wocket in my pocket

Looking for the unexpected in the mundane.

I Am From

on February 16, 2014

Recently a friend found an old picture of our family and posted it on Facebook, a picture from an era of exceedingly large glasses and hair parted straight down the middle. In the comments my sister mentioned that better haircuts and cuter clothes might have helped, but what can you say, we were secure and happy children. I have been thinking about that and decided to do something I have wanted to do ever since Shari put a link to this template on her blog. I am posting this today in honor of my mom’s birthday! Many happy returns of the day, Mom!

I Am From

I am from a wide, extended table, whistling tea kettle, and chocolate chip cookies.

I am from the teeny yellow cottage by the creek and the square farmhouse in Dutch Corner.

I am from restoring a log cabin on the hill overlooking the sunset.

I am from the ancient apple tree whose brittle limbs threatened to drop us on the ground every time we picked its bounty.

I am from a crackling fireplace and praying every night before bed.

From three siblings and many “adopted” little ones.

I’m from coffee with creamer and dunking donuts and from “hols hocka” which is fried batter in hot salted milk.

I’m from you may not ever pout, we don’t work on Sunday, and it’ll heal before the cat lays an egg.

I’m from Saturday night games of chase and give-away chess.

I’m from Indiana and Ohio blended in Kentucky, from ancestors ages ago in Switzerland,

From homemade scrapple and creamy mac n cheese.

I am from Aunt Ruth’s cherry delight made with lime jello and Uncle Tim eating his noodles.

From The Ten Commandments hung on the living room wall, carven camels from the Holy Land marching in a row, wobbly stacks of books on every nightstand.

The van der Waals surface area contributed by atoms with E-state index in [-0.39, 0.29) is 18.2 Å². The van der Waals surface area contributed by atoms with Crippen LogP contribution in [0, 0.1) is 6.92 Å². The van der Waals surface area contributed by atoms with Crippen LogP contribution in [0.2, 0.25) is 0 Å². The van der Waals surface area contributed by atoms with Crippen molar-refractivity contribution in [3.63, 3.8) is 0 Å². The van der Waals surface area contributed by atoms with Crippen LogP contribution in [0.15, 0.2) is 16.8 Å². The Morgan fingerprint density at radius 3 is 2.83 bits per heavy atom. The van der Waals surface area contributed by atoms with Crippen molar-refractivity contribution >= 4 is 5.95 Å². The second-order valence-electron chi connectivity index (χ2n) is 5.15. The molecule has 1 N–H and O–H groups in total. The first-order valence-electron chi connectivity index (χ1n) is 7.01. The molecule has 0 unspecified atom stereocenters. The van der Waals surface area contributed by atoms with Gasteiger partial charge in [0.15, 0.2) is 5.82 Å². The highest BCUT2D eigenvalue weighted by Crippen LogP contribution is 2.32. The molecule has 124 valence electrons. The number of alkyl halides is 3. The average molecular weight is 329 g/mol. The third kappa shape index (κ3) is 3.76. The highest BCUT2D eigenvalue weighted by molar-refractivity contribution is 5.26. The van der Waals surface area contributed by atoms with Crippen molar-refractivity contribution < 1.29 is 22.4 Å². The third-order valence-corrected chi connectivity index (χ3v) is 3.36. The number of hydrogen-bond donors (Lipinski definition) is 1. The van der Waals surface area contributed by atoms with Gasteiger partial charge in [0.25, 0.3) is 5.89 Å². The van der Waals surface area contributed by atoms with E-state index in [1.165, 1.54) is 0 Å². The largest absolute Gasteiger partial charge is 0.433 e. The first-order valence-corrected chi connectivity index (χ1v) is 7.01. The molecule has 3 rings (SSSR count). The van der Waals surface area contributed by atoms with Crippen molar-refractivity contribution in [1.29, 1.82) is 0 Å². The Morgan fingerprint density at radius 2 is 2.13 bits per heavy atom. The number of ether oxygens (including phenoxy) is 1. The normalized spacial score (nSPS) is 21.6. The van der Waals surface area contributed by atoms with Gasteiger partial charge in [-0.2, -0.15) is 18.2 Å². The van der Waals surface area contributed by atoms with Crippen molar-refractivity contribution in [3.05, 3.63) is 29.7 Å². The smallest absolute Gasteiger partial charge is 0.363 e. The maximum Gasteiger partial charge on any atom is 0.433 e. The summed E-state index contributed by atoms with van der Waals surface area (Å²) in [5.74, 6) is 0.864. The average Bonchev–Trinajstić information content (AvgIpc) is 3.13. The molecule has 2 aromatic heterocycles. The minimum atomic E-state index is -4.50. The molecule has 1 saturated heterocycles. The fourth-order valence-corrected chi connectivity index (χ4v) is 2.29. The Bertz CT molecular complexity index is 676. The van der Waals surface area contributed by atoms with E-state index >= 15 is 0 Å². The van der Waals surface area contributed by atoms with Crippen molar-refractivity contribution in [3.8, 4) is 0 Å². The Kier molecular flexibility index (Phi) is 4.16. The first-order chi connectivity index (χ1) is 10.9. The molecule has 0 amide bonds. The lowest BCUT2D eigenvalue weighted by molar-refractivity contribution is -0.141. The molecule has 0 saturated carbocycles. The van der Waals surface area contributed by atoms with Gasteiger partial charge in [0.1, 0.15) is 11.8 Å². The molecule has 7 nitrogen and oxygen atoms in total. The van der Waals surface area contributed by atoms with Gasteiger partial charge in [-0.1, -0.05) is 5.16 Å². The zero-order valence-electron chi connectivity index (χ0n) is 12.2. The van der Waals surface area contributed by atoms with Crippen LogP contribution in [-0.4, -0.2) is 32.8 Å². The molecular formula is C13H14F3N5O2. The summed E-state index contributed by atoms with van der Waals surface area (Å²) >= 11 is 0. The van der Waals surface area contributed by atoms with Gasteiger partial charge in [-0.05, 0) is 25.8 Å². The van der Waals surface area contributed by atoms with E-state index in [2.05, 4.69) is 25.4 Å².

I’m from relentless teasing, laughter, and inside jokes.

I am from a secure and happy place.

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8 responses to “I Am From

  1. mama says:

    Thank- You ….. so precious !!!! ” Blessed indeed… love, mama

  2. Motz says:

    Just yesterday as I was telling Cookie stories from my childhood, I was pondering that in spite of all the imperfections in my parents and our training back in the day, we lived a very secure and happy life.

    My sisters were safe with my dad and us boys. We loved being together. Playing together. Working together. Butchering together! 😉 We prayed & read the bible together daily.

    I am increasingly thankful for what I had as I become ever more aware of how truly rare our secure, safe home was.

    And happy birthday to “Paul Linda”!

    • deepeight says:

      Motz, I have thought about it a lot. I think it boils down to the fact that we were not in the way, but welcome in their lives. Looking back, it seems like it was an idyllic, innocent age to grow up, but I rather doubt our parents felt that way. 🙂 (Keep telling Cookie stories! You are on the right track.)

  3. Shari says:

    This makes me chuckle: “I’m from you may not ever pout, we don’t work on Sunday, and it’ll heal before the cat lays an egg.”

    When I was growing up we had a hand-carved Nativity scene from the Holy Lands, with camels. I wonder if they are the same kind as yours.

    A warm, rich post. You’ve been blessed!

    • deepeight says:

      Thank you! Ours were just a row of camels with little hooks to dangle water pots. My grandpa brought them back for us and later an uncle visited Jerusalem and brought identical camels. 🙂

  4. El says:

    I loved this. So similar to where I am from, yet so different. I cherish my safe happy childhood more then words can express, now that I have so many friends who came from the other side of the track where anger, molestation, and fear was commonplace.

  5. Naomi says:

    Ah, so glad you did this…. I saved the template for future opportunities, either for myself or for my creative teenagers. (Ha ha.) When I reflect on that “idyllic” childhood of ours, I always wonder what my children will remember and what stories they will be telling some day…
    Oh, and I could say a lot about how our moms spent their time and energies, pre-computer age, Facebook, blogs, Pinterest, and all that. Maybe you have some things to say on the subject? (In case anyone thinks their lives were small, they delivered babies and took lingerie sewing classes and put new linoleum on our kitchen floor, which is a whole lot more than I could boast of to date!) 😀

    • deepeight says:

      I forgot about that lingerie class they took, but your mention brought back memories of fingering the pretty (un-Amish) fabrics. 🙂 Yes, they did a lot of stuff and had time for more, it seems. Shall we kick internet?…

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